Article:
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  • Elbow Arthritis
    •  Elbow Arthritis
    • Although the elbows are not weight-bearing joints, they are considered to be most important for the functioning of the upper limbs. Hence, even minor trauma or disease affecting the elbow may cause pain and limit the movements of the upper limbs. Arthritis is one of the common disease conditions affecting the elbow joint.
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  • Elbow Pain
    •  Elbow Pain
    • Damage to any of the structures that make up the elbow joint can cause elbow pain.
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  • Elbow Fractures
    •  Elbow Fractures
    • Elbow fractures may occur from trauma, resulting from various reasons: a fall on an outstretched arm, a direct blow to the elbow or an abnormal twist to the joint beyond its functional limit.
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  • Elbow Sprain
    •  Elbow Sprain
    • An elbow sprain is an injury to the soft tissues of the elbow. It is caused due to stretching or tearing (partial or full) of the ligaments that support the elbow joint.
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  • Golfer's Elbow
    •  Golfer's Elbow
    • Golfer’s elbow, also called medial epicondylitis, is a painful condition occurring from repeated muscle contractions in the forearm that leads to inflammation and microtears in the tendons that attach to the medial epicondyle.
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  • Tennis Elbow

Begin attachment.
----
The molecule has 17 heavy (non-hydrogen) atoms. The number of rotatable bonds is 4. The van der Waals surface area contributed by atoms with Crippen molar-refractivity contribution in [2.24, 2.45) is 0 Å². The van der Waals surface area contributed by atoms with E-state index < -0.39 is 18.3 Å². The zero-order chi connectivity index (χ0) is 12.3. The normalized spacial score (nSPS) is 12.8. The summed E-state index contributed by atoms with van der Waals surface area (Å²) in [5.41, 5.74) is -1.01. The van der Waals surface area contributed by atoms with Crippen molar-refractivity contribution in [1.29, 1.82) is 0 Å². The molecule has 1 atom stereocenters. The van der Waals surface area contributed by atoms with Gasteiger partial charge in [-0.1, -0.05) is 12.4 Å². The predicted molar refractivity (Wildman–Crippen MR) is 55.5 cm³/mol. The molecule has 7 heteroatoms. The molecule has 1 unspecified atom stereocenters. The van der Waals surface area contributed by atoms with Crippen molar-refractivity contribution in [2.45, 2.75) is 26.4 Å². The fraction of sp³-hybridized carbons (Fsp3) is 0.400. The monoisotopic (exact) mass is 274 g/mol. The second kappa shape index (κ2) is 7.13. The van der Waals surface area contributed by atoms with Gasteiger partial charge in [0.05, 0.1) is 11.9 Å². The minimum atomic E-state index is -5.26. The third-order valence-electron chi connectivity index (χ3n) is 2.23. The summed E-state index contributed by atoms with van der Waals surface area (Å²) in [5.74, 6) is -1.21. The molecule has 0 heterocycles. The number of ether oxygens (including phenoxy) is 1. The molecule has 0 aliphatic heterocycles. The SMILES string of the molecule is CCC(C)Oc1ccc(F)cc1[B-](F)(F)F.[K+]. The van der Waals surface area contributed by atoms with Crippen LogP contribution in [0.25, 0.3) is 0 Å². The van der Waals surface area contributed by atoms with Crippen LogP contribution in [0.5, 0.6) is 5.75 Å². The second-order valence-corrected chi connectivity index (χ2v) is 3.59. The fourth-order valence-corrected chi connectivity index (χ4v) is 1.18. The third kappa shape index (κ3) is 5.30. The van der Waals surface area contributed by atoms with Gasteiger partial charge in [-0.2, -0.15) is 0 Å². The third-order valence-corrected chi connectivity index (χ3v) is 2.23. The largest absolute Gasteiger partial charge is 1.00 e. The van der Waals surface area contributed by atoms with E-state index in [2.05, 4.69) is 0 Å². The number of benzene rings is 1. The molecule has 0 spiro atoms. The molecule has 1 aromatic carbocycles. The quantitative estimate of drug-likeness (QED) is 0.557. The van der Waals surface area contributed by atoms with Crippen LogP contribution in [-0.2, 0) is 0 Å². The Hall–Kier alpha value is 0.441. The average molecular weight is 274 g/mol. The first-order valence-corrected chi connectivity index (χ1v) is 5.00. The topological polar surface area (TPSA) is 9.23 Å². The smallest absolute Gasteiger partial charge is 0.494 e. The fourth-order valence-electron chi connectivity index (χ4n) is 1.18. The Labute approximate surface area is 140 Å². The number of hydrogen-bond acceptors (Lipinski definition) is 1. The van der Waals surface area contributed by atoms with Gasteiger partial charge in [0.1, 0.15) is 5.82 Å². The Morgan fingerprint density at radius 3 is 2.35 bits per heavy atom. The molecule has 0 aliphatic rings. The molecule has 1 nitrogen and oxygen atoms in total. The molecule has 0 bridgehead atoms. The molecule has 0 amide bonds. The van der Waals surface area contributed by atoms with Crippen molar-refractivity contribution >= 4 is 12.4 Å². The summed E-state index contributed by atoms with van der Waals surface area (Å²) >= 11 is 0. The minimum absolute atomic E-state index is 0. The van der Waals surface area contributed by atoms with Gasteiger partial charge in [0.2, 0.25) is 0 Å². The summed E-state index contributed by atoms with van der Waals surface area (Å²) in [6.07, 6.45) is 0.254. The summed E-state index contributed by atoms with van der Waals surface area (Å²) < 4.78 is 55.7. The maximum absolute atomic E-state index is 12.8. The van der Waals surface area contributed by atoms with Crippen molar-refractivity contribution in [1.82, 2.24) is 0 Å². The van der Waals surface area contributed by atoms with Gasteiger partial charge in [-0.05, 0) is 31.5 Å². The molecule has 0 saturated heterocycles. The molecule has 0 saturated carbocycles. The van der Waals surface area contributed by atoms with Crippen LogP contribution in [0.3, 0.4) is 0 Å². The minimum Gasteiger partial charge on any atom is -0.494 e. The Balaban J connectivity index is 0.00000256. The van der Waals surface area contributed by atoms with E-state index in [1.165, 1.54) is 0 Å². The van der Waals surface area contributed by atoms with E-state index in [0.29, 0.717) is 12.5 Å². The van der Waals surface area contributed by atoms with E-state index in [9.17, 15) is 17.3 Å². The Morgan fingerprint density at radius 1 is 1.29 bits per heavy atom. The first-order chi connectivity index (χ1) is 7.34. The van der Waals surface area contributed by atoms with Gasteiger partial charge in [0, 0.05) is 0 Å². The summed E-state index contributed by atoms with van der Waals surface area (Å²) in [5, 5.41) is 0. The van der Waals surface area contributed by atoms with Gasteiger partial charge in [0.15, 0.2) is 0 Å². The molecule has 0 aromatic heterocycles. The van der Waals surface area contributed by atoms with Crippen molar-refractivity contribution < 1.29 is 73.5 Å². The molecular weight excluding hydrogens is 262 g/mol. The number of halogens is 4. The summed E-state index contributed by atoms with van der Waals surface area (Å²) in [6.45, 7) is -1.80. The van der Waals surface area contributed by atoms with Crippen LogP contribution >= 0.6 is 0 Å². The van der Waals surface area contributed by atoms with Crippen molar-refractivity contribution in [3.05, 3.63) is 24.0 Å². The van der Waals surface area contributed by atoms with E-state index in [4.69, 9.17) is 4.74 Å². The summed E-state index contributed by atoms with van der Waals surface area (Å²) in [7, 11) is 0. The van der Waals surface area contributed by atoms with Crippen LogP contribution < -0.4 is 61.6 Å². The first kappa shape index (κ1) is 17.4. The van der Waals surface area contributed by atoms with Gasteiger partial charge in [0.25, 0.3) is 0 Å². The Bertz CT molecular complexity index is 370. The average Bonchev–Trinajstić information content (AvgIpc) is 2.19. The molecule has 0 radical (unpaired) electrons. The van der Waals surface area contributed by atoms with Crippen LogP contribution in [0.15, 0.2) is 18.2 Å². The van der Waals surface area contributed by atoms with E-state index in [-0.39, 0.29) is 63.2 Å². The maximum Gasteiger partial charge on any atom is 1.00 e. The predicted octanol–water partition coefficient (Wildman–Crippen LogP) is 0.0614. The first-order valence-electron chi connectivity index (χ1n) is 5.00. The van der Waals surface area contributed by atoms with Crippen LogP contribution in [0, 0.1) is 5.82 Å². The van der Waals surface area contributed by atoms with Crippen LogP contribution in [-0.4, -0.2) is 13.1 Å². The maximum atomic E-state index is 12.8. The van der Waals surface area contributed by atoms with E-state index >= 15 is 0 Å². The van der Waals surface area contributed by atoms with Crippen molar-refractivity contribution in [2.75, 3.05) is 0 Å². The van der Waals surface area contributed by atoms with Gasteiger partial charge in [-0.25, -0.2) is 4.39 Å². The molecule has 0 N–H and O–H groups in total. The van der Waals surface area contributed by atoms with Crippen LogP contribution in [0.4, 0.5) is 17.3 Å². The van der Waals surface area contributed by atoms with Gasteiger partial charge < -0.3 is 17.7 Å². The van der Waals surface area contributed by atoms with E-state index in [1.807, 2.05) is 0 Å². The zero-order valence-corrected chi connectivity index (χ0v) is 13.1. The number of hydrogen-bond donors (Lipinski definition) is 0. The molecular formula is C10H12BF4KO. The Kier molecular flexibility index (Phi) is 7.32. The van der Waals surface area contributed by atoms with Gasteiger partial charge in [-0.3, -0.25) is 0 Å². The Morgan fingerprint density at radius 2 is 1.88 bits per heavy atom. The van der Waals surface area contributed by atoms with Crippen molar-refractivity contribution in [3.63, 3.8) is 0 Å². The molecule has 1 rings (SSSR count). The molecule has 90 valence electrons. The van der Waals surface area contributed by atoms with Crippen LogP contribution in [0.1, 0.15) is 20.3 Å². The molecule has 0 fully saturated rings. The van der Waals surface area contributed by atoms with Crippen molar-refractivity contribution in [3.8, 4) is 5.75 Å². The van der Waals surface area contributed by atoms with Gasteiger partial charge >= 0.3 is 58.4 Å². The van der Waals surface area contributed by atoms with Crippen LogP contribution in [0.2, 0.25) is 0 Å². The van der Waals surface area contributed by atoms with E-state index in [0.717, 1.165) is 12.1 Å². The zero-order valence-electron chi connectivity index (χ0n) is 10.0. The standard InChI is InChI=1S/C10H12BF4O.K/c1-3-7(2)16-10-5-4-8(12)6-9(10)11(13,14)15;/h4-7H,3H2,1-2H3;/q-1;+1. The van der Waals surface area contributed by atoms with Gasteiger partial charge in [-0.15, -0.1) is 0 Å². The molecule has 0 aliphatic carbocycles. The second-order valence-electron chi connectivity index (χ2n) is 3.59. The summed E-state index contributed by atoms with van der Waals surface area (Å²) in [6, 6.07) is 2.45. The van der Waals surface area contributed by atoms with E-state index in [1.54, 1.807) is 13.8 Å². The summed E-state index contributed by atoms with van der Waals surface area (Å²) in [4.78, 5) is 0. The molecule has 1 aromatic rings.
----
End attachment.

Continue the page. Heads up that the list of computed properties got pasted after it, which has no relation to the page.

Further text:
•  Tennis Elbow
    • Tennis elbow is a common name for the elbow condition lateral epicondylitis. It is an overuse injury that causes inflammation and microtears of the tendons that attach to the lateral epicondyle.
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  • Elbow Instability
    •  Elbow Instability
    • Elbow instability is a condition in which the elbow joint occasionally slides out of alignment due to the unstable state of the joint.
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  • Throwing Injuries
    •  Throwing Injuries
    • An athlete uses an overhand throw to achieve greater speed and distance. Repeated throwing in sports such as baseball and basketball can place a lot of stress on the joints of the arm, and lead to weakening and ultimately, injury to the structures in the elbow.
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  • Elbow Stiffness
    •  Elbow Stiffness
    • Elbow stiffness is a condition characterized by a restricted range of motion of the elbow causing difficulty bending, straightening, or rotating your arm. Elbow stiffness may be caused due to injury, disease, or deformity.
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  • Triceps Injuries
    •  Triceps Injuries
    • The triceps or triceps brachii is a crucial muscle of the upper arm (humerus). It runs along the upper arm bone between the shoulder and elbow. The triceps tendons connect the triceps muscles to the shoulder blade and elbow in your arm.
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  • Elbow Ligament Injuries
    •  Elbow Ligament Injuries
    • Elbow ligament injuries are injuries to the tough elastic tissues that connect the bones of the elbow joint to each other. These ligaments stabilize the elbow while allowing an appropriate joint range of motion to occur. An acute or chronic injury to the elbow ligament can result in joint laxity and loss of elbow function.
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  • Elbow Trauma
    •  Elbow Trauma